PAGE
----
Ask 10 hams about multi-band end-fed antennas and you’ll likely get responses that run the gamut of “forget them” to “best antenna I’ve ever used.” Peruse the forums and you’ll get loads of opinions and advice–some useful, some not–about why these things do or don’t work on multiple bands, why they’re only good for QRP use, and why you do or don’t need a counterpoise. One of the most frequent things you’ll hear is the “RF in shack” complaint. It’s certainly a controversial antenna. Why, then, would you want to use one? Don, WB8PPB, sums it up nicely (referring to my product): “The fact that it’s an end fed antenna that really works makes it an attractive option for new hams on a budget.”
- Get on the air fast. No measuring or tinkering required. If you have at least 25′ of wire, hook it up to a suitable matchbox like my product, connect to your tuner and go.
- It’s compact, lightweight, and portable to fit easily in your go kit. Great for SOTA, Field Day, QRP, and emergency operations.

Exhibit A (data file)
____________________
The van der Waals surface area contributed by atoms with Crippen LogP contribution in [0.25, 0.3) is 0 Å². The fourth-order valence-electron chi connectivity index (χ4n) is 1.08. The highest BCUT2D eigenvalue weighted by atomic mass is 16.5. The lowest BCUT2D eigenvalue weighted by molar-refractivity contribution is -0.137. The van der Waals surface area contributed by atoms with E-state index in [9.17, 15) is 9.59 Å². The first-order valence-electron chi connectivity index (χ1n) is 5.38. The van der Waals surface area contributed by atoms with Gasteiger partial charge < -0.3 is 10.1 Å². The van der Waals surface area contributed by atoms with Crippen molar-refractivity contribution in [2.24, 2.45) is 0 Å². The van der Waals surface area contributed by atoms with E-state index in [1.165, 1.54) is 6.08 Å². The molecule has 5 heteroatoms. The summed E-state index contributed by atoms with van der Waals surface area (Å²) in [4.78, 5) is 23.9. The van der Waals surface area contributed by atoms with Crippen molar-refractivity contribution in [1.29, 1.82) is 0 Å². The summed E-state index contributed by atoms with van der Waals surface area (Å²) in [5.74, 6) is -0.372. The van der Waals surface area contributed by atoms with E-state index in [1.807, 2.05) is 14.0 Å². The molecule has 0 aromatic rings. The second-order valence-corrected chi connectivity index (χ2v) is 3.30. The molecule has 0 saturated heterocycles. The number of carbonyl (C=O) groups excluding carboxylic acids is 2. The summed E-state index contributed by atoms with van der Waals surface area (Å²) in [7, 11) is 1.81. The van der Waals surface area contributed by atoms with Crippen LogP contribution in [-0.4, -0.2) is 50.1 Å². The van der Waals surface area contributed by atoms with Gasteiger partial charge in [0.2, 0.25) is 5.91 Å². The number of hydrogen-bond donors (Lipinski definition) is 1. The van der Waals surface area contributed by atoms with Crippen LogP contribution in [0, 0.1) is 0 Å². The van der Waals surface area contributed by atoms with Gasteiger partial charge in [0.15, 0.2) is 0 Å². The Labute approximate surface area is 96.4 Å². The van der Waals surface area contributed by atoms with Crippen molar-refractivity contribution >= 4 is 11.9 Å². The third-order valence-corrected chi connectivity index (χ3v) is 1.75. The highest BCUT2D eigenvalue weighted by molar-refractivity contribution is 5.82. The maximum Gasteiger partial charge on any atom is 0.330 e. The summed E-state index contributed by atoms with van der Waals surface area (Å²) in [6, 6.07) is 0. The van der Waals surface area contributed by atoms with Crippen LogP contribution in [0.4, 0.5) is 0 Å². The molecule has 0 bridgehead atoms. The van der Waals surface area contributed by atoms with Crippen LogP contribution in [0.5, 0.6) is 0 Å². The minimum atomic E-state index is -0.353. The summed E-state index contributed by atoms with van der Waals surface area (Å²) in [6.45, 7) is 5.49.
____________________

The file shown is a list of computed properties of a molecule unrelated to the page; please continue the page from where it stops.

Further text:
- It’s stealthy. The small, black box is easy to hide and you can throw the antenna wire just about anywhere it won’t be noticed.
- Works in virtually any geometry: Inverted-L, inverted-V, vertical, horizontal, sloper, or zig-zag to name a few.
- Does not require an elaborate counterpoise or ground radial system–the coax serves as the counterpoise or you can use a short (30′) piece of wire.
- Inexpensive for the new ham on a budget.
- It really works.
Bottom line: With my matchbox and a suitable tuner, an end-fed wire works well as a multi-band antenna. But, don’t take my word for it, read what my customers say about it.
Want one? Click here.
If you want to download the instructions on how to use the matchbox, you will find them here (PDF).
If you have already purchased one of the matchboxes, I would greatly appreciate it if you would go to eHam.net Reviews and post your review.